Pleiades Occultation Observed

Did you get to see the crescent Moon occult the Pleiades last Tuesday night? Conditions here in Boston were pretty iffy, but things worked out alright in the end.

Dennis DiCicco
Both the National Weather Service and the Clear Sky Chart had good forecasts, so I felt confident scheduling a little observing party in our local park with my family and a couple of friends. But thick clouds began to cover the sky at sunset, and prospects were looking grim. Fortunately, the clouds thinned out, leaving just a medium-heavy haze by the time the Moon neared the Pleiades.

Because of the haze, the cluster was completely invisible to the unaided eye, and I could see only the brightest stars through my 10×30 binoculars. But my 15×70 binoculars, 70-mm refractor, and 7-inch Dob all had enough power to show dozens of stars, so three people got to watch each occultation simultaneously. Every disappearance was greeted with little cries of delight. Overall, the 15×70 binoculars probably provided the most aesthetically satisfactory view.

Saturn and Mizar provided icing on the cake, particularly for one friend who had never seen Saturn before. Which all goes to show that even haze and heavy light pollution don't have to stop you from having a great observing experience.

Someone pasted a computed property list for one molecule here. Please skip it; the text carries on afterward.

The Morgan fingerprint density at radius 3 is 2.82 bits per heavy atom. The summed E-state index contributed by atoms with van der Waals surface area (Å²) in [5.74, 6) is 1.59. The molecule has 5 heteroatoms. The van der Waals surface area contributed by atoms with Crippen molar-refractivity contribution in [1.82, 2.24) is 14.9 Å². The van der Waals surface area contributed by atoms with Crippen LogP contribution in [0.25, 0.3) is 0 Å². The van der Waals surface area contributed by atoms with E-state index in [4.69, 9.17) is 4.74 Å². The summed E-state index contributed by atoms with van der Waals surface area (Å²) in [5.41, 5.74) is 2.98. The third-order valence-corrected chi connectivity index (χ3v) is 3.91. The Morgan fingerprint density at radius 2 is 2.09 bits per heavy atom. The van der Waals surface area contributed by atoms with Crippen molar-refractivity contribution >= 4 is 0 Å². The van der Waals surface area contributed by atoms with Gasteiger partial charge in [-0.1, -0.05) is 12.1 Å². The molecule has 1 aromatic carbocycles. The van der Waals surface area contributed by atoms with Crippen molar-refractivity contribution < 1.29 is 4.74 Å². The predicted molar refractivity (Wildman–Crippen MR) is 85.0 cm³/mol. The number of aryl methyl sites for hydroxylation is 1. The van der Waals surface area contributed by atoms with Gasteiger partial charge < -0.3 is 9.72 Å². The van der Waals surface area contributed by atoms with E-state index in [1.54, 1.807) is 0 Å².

If you have any stories of your own, please submit them as comments below.

One thought on “Pleiades Occultation Observed

  1. marc in cincinnati

    The Dark Sky Chart forecast was dismal…clouds everywhere. But I stuck my 10 X 42 Canon is binocs in my mailbox (just in case), and when my wife and I took the dogs out for a walk around 9:50 pm, I grabbed them and searched the 3-6 hr. RA and sure enough I could see the occultation of Taygeta around 10:03 PM…and within 3 minutes all was gone: clouds prevailed. It pays to keep looking even despite the worst of forecasts! I like occultations: they make me sound smart when I tell people what I’m doing::))

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